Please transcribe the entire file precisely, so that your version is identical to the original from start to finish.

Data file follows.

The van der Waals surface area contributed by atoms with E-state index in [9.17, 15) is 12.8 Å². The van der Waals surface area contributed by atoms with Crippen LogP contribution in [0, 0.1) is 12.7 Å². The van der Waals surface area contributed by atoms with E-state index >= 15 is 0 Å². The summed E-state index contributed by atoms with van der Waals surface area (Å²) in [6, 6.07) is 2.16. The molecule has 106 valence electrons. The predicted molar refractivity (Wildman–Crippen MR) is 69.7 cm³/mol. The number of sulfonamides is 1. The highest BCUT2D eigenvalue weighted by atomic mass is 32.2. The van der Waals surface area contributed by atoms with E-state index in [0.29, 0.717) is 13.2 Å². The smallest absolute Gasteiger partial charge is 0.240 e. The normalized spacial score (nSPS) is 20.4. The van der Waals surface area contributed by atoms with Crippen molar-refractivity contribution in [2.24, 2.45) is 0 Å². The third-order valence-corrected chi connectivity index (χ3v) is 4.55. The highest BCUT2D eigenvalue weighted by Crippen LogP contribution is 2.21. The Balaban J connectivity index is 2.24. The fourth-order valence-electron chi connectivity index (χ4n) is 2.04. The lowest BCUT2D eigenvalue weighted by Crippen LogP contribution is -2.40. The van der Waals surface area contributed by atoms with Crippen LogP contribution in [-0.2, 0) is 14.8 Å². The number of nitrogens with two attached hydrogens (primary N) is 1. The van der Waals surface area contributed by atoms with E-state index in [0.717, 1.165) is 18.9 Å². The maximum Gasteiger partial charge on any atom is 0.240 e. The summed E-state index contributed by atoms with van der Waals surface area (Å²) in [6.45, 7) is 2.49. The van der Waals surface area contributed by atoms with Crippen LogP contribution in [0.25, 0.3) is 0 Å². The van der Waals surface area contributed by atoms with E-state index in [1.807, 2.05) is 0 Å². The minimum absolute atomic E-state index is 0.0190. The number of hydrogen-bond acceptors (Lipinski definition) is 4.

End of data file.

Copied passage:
The van der Waals surface area contributed by atoms with E-state index in [9.17, 15) is 12.8 Å². The van der Waals surface area contributed by atoms with Crippen LogP contribution in [0, 0.1) is 12.7 Å². The van der Waals surface area contributed by atoms with E-state index >= 15 is 0 Å². The summed E-state index contributed by atoms with van der Waals surface area (Å²) in [6, 6.07) is 2.16. The molecule has 106 valence electrons. The predicted molar refractivity (Wildman–Crippen MR) is 69.7 cm³/mol. The number of sulfonamides is 1. The highest BCUT2D eigenvalue weighted by atomic mass is 32.2. The van der Waals surface area contributed by atoms with E-state index in [0.29, 0.717) is 13.2 Å². The smallest absolute Gasteiger partial charge is 0.240 e. The normalized spacial score (nSPS) is 20.4. The van der Waals surface area contributed by atoms with Crippen molar-refractivity contribution in [2.24, 2.45) is 0 Å². The third-order valence-corrected chi connectivity index (χ3v) is 4.55. The highest BCUT2D eigenvalue weighted by Crippen LogP contribution is 2.21. The Balaban J connectivity index is 2.24. The fourth-order valence-electron chi connectivity index (χ4n) is 2.04. The lowest BCUT2D eigenvalue weighted by Crippen LogP contribution is -2.40. The van der Waals surface area contributed by atoms with Crippen LogP contribution in [-0.2, 0) is 14.8 Å². The number of nitrogens with two attached hydrogens (primary N) is 1. The van der Waals surface area contributed by atoms with E-state index in [0.717, 1.165) is 18.9 Å². The maximum Gasteiger partial charge on any atom is 0.240 e. The summed E-state index contributed by atoms with van der Waals surface area (Å²) in [6.45, 7) is 2.49. The van der Waals surface area contributed by atoms with Crippen LogP contribution in [0.25, 0.3) is 0 Å². The van der Waals surface area contributed by atoms with E-state index in [1.807, 2.05) is 0 Å². The minimum absolute atomic E-state index is 0.0190. The number of hydrogen-bond acceptors (Lipinski definition) is 4.